Rain, Not Snow, Has Been Recorded Far Below Freezing Point In Antarctica


Stephen Luntz

Stephen has a science degree with a major in physics, an arts degree with majors in English Literature and History and Philosophy of Science and a Graduate Diploma in Science Communication.

Freelance Writer


The Atmospheric Radiation Measurement Mobile Facility at McMurdo Station, Antarctica, measured precipitation with lidar are aerosol detection devices. US Department of Energy Atmospheric Radiation Measurement (ARM) user facility

For the first time, meteorologists have observed persistent drizzle under conditions where snow would be expected. Besides identifying a phenomena weather watchers never anticipated, the discovery could lead to a tweaking of climate models, making them that little bit more accurate.

We expect a simple division of conditions – rain when temperatures are above freezing, snow when they're below. Hail complicates things, but only because ground level is warmer than the clouds in which it forms. Freezing drizzle is the reverse, falling as rain before turning to dangerous black ice on hitting the ground, but this usually only happens at temperatures a little below zero.


Yet at McMurdo Station, Antarctica, a team reported persistent drizzle, the kind that leads people from sunnier climates to mock the residents of Manchester, Seattle, or Melbourne. This happened with temperatures as low as -25ºC (-13º F) in the clouds from which the water came. When they say persistent, they mean it – the tiny droplets didn't let up for 7.5 hours.

To most of us, drizzle is just annoying misty rain, but meteorologists define it as rain droplets smaller than 0.5 millimeters (0.002 inches) across.

"We're familiar with drizzle as a process that takes place in warm temperatures," Dr Israel Silber of Penn State University said in a statement. "At lower temperatures, processes like ice formation and growth make the probability for drizzle production significantly lower."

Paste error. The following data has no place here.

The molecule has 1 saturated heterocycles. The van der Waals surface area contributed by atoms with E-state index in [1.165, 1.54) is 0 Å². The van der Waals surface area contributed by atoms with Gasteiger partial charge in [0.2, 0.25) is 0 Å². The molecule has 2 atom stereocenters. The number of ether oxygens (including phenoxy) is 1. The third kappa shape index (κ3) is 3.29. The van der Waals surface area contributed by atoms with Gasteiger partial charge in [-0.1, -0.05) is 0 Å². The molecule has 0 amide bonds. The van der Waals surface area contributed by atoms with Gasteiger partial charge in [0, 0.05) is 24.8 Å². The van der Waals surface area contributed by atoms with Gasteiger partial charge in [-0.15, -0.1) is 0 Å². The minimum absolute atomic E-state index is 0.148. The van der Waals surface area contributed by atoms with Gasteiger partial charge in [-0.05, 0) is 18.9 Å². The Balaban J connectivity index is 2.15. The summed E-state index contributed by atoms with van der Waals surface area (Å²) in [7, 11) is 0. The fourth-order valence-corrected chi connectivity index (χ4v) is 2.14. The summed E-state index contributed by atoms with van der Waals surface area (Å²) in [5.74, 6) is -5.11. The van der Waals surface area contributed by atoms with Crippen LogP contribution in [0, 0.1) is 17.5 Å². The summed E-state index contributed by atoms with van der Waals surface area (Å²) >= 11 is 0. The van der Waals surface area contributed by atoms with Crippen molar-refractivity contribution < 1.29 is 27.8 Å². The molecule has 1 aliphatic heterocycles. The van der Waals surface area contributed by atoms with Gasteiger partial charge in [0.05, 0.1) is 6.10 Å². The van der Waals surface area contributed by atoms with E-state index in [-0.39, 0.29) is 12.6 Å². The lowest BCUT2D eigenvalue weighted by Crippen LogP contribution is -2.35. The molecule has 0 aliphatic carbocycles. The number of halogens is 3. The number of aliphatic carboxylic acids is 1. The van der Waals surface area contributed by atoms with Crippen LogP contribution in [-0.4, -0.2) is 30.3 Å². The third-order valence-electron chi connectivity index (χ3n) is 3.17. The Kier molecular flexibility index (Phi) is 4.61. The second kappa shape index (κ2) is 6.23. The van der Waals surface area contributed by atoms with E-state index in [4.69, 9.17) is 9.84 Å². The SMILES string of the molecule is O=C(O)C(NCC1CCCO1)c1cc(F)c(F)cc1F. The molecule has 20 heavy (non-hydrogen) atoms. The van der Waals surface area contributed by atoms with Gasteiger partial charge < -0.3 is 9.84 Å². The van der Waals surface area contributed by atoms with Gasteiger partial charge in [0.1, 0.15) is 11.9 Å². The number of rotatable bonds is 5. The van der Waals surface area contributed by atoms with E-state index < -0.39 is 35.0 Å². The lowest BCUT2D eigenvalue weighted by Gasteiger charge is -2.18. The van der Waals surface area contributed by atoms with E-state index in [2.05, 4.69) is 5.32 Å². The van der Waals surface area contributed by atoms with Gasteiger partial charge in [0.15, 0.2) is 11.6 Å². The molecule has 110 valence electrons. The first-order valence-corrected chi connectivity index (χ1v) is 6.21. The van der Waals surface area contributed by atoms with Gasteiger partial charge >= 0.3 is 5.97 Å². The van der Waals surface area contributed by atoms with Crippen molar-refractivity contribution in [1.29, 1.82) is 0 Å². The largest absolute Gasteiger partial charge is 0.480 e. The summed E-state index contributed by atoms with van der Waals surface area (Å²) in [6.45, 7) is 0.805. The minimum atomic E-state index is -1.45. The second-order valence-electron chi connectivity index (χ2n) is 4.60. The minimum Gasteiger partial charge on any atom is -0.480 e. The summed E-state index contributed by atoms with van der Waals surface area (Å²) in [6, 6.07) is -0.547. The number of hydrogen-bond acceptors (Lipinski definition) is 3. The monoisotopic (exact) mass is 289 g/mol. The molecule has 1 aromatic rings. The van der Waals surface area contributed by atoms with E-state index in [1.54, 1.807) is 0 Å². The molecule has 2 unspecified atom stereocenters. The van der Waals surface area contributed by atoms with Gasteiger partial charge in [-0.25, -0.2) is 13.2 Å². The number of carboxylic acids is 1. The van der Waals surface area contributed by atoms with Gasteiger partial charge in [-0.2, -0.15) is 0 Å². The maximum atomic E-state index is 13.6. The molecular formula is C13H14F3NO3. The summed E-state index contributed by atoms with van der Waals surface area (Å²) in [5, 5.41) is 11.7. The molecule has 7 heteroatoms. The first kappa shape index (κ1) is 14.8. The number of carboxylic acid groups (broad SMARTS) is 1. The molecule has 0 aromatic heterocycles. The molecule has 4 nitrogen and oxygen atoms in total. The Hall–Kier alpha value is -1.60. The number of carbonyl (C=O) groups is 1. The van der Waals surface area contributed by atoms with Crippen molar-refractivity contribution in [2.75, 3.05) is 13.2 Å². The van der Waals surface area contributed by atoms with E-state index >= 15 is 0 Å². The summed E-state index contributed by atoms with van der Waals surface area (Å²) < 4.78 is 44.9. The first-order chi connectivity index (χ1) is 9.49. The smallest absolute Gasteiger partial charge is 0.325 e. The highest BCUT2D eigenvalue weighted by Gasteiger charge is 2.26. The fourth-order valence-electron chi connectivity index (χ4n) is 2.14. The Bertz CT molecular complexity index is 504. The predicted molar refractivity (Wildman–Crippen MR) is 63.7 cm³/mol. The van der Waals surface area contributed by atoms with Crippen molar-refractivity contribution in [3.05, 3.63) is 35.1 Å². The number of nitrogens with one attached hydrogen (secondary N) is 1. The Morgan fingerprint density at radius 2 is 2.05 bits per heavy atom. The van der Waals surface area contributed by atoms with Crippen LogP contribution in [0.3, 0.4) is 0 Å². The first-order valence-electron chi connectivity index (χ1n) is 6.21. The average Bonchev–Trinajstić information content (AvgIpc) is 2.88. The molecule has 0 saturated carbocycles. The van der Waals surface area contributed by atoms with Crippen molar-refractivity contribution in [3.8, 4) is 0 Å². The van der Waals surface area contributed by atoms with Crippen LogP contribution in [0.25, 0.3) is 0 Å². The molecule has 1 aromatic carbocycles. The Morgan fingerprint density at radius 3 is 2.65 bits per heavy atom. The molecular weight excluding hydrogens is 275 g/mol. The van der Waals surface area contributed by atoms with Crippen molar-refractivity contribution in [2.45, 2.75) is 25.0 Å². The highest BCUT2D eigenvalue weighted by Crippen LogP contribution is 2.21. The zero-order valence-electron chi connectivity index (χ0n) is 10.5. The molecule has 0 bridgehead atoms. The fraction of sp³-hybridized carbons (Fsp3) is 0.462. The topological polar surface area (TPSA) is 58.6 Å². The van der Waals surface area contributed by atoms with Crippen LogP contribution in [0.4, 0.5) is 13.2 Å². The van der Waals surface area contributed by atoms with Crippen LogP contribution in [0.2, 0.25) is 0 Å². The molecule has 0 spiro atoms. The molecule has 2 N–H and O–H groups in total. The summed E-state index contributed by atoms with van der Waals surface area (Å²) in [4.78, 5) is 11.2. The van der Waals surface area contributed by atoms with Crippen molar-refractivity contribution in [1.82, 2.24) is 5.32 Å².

Although supercooled drizzle had been reported before, incidents were relatively brief until August 2016. A combination of lasers and ground-based devices confirmed that what the station was experiencing was indeed very small spherical drops of water, despite the freezing temperatures. Satellites showed the drizzle was probably occurring across some 1,000 kilometers (600 miles) of the Ross Ice Shelf.


Climate models treat liquid precipitation (be it rain or drizzle) the same way, and don't allow for either to occur under very cold conditions. Silber says that needs to change.

"Drizzle should be properly simulated in models because it removes water from the cloud layer when droplets combine with one another and eventually fall," Silber said. Drizzle movement through the cloud is faster than ice crystals. "That means drizzle would affect the cloud's lifetime, which would influence the amount of heat reaching the Earth's surface."

Silber and colleagues have discussed this in the Journal of Geophysical Research: Atmospheres, but what most of the world probably wants to know is how it's possible. The answer is supercooling, where water can remaining liquid well below freezing point if it lacks a site of nucleation for ice crystals to form around.

In clouds, these nuclei are provided by aerosols, but Silber noted: “In Antarctica the air is very clean. There are fewer pollutants, and therefore fewer airborne particles.”

 This laser disdrometer measures precipitation as it passes through a fan-shaped laser beam as part of the ARM West Antarctic Radiation Experiment. Credit: U.S. Department of Energy Atmospheric Radiation Measurement (ARM) user facility.